On my list of books that have defined the way I think about education, Diane Ravitch’s “The Death and Life of the Great American School System” is high up. She effectively eviscerates No Child Left Behind and the movement to base teacher evaluations and compensation on student test scores. It was therefore no small joy for me to see that she had tweeted my blog post about TFA censorship after Gary Rubinstein (who also writes on Teach For Us) passed it on to her.
I received an email today from the TFA recruitment director who had booted me from the Facebook page, and he apologized very sincerely for the censorship. He also admitted that my point of view was indeed a valuable contribution and that he could tell that I was passionate about helping new CMs. I appreciated it a lot. The people who I’ve encountered who work for and with TFA are by and large very good people who are dedicated to educational equality. Nevertheless, in their institutional roles, I’ve encountered multiple incidents where people who work for TFA are quick to squash any idea that doesn’t match the approved narrative from on high, even when in private they admit that things aren’t always rosy.
When I was struggling through the worst part of my first year, I stopped going to work for one week to attend therapy. I told one of the TFA LA staff members that I was quitting, but thanks to some very supportive colleagues, I chose to come back to work, even though I considered it likely that I would still leave once I had finished out the school year. Her response was that I needed to think about how my actions were affecting other people and not think about only myself. Her tone suggested that it was unfathomable that a corps member would want to quit for any reason besides their own selfishness. I confronted her in a pointed email, and when we talked on the phone later she was much more conciliatory and admitted that my problems stemmed from far more than me only thinking about myself over others.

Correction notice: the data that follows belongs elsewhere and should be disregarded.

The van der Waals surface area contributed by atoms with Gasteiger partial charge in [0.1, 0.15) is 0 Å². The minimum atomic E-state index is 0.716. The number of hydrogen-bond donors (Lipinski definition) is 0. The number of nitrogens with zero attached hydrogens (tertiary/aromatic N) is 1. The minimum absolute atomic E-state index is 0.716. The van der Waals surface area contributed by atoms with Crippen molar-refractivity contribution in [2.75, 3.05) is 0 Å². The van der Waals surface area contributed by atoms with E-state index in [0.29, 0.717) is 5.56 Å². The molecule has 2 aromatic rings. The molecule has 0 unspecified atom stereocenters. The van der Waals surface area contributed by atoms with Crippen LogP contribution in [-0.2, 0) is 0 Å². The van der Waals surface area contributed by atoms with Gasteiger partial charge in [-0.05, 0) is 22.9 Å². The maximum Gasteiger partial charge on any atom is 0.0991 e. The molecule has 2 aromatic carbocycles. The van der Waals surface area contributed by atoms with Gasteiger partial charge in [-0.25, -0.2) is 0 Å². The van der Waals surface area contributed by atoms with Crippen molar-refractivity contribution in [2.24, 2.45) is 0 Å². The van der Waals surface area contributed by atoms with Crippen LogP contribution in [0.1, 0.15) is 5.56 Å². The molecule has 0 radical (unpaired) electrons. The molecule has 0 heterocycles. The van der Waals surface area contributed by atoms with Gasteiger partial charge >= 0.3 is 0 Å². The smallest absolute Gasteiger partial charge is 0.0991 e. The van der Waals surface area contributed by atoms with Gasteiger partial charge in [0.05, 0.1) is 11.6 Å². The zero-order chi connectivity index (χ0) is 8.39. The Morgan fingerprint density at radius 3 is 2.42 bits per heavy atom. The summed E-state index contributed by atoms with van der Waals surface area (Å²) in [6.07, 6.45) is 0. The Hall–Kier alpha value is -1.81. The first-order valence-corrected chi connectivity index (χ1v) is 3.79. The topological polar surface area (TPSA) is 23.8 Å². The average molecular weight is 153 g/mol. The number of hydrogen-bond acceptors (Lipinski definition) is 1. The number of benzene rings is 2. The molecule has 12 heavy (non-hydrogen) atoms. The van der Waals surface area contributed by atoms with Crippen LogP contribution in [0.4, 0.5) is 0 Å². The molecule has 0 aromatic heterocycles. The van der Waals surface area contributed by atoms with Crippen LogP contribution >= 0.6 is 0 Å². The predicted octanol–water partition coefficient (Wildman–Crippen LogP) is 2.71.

TFA staff members were once teachers themselves, and most know somewhere within themselves that the reality of teaching in high-poverty schools is a bit more complex than the approved TFA narrative. Yet in their institutional roles, they seem to collectively forget it. Why the disconnect?